Professor of Computer Science
I became a computer scientist by accident! While as a math student in China, I was introduced to Matrix Computation by an elegant and enlightening book by G. W. Stewart, which led me and prepared me to read a great monograph on Algebraic Eigenvalue Problems by J. H. Wilkinson, who passed away not long before I got a copy of his book. I sent my application to only one graduate school in America, the one at University of Maryland where Professor Stewart worked, and he still works there. I was accepted. I arrived at the College Park campus a week after the semester started. Following the address on the admission letter, I found myself in the Office of Graduate Study at the Department of Computer Science, not at the Math Department as I had intended. I was at a total loss in how to enroll myself into any class. For example, I knew the English words 'Operating' and 'Systems' separately, but I had not the slightest clue to what they meant when put together. That was the very first day on my journey to become a computer scientist.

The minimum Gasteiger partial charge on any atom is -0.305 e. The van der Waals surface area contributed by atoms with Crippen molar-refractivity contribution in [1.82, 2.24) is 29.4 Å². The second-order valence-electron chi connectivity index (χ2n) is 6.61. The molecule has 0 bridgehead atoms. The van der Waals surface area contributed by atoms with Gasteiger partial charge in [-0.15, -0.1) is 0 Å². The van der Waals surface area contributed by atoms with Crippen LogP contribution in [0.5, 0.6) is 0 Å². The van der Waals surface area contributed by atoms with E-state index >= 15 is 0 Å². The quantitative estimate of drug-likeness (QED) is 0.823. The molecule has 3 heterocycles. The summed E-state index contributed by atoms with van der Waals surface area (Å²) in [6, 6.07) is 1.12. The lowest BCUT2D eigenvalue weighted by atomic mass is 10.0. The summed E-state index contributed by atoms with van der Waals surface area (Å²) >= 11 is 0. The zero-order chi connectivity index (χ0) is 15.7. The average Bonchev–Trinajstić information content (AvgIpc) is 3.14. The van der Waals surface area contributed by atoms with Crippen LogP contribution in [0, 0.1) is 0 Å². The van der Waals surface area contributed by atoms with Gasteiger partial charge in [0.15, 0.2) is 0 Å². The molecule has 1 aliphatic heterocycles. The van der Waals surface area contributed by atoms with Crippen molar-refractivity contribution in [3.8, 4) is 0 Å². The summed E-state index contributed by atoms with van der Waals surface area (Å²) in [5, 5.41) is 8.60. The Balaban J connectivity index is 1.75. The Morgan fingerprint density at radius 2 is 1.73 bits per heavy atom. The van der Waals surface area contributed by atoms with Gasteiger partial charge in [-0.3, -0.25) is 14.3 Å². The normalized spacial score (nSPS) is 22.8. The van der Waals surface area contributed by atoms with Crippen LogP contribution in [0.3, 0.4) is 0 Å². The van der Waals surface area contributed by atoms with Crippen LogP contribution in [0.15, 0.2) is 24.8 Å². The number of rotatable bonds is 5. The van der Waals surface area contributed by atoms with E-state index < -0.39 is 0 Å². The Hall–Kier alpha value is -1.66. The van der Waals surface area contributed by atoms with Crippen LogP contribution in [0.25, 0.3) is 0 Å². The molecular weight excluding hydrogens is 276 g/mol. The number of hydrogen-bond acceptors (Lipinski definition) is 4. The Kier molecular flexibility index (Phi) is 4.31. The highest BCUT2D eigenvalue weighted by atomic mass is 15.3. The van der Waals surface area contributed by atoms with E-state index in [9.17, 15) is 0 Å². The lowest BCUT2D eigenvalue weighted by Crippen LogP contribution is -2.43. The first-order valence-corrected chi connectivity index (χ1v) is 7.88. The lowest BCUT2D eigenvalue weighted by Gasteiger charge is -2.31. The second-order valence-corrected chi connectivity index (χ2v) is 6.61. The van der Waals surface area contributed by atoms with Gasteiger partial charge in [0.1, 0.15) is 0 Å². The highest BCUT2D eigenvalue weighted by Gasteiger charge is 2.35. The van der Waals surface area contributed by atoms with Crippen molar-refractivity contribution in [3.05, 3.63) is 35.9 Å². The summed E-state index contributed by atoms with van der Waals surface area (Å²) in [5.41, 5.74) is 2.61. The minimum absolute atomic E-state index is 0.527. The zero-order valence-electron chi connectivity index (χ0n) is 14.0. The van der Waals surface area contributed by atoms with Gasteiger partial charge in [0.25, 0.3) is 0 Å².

I have since been designing and developing better and faster algorithms for matrix computations on evolving computers for solving many interesting problems, exploiting both mathematical properties and architectural characteristics. Many of the application problems I am interested in, especially in recent years, are related to signal and image processing, or data analysis and processing, or the new area of graph information processing. With my colleagues and students, I also worked on modeling, analyzing or estimating the performance and behaviors of large computer systems, using the computer systems themselves and, of course, my matrix tricks as well.
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